Here you can discuss other musicians and CD reissues etc
Fri Dec 20, 2013 9:05 pm
Well, that's might decent of them, I must say.
Actually this an obscure Sinatra album from 1968, which really deserves to be better known. Despite my love of Sinatra and his music, I'm often left cold by his Christmas and sacred material, but this album is rather good, even if it does have its moments of banality. Sinatra and his kids present us with ten Christmas songs, most of which are relatively unknown. Anyone looking at the cover might be forgiven for thinking this is going to be a hippyfest along the lines of Sinatra's single release with Nancy, "Life's a Trippy Thing". Thankfully this is much better than that. Like Presley's 1971 Christmas offering, this is a mix of brand new songs and more traditional material but, unlike Elvis's effort, doesn't lead to the slitting of any wrists by the end of the running time.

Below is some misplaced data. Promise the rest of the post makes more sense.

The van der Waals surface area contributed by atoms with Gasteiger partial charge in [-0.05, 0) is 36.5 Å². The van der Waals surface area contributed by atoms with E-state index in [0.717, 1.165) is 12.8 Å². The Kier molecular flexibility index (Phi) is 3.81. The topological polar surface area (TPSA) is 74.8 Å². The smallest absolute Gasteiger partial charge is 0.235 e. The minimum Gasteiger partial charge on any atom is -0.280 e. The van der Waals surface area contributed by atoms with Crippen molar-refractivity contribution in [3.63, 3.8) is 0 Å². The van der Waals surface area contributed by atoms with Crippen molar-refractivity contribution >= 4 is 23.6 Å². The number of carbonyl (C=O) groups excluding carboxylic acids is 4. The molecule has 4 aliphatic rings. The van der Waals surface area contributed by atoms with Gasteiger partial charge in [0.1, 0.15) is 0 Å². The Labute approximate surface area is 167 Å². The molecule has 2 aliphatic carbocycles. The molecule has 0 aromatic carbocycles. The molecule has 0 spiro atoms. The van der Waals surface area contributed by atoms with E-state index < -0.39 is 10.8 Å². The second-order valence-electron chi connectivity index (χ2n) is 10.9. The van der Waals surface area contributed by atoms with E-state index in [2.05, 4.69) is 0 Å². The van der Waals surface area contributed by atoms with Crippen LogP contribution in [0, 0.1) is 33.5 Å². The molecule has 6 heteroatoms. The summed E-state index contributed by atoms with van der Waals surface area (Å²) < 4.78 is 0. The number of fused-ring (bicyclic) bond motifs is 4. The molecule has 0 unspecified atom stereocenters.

The album opens with the upbeat "I Wouldn't Trade Christmas". Written by Sinatra stalwarts Sammy Cahn and Jimmy Van Heusen, this is hardly top drawer or highly original material, but it works great as an ensemble number for the four singers, The Jimmy Joyce Singers and the orchestra arranged and conducted by Nelson Riddle.
Next up is a song I've written about elsewhere, "Its Such a Lonely Time of Year". This lengthy number (nearly five minutes) is a beautiful ballad sung by Nancy Sinatra in what might just be her best recorded performance. Yes, the song is morose, but also moving and touching and, perhaps best of all, the lyrics don't tell us whether the missed loved one is the result of a broken relationship or someone passing away.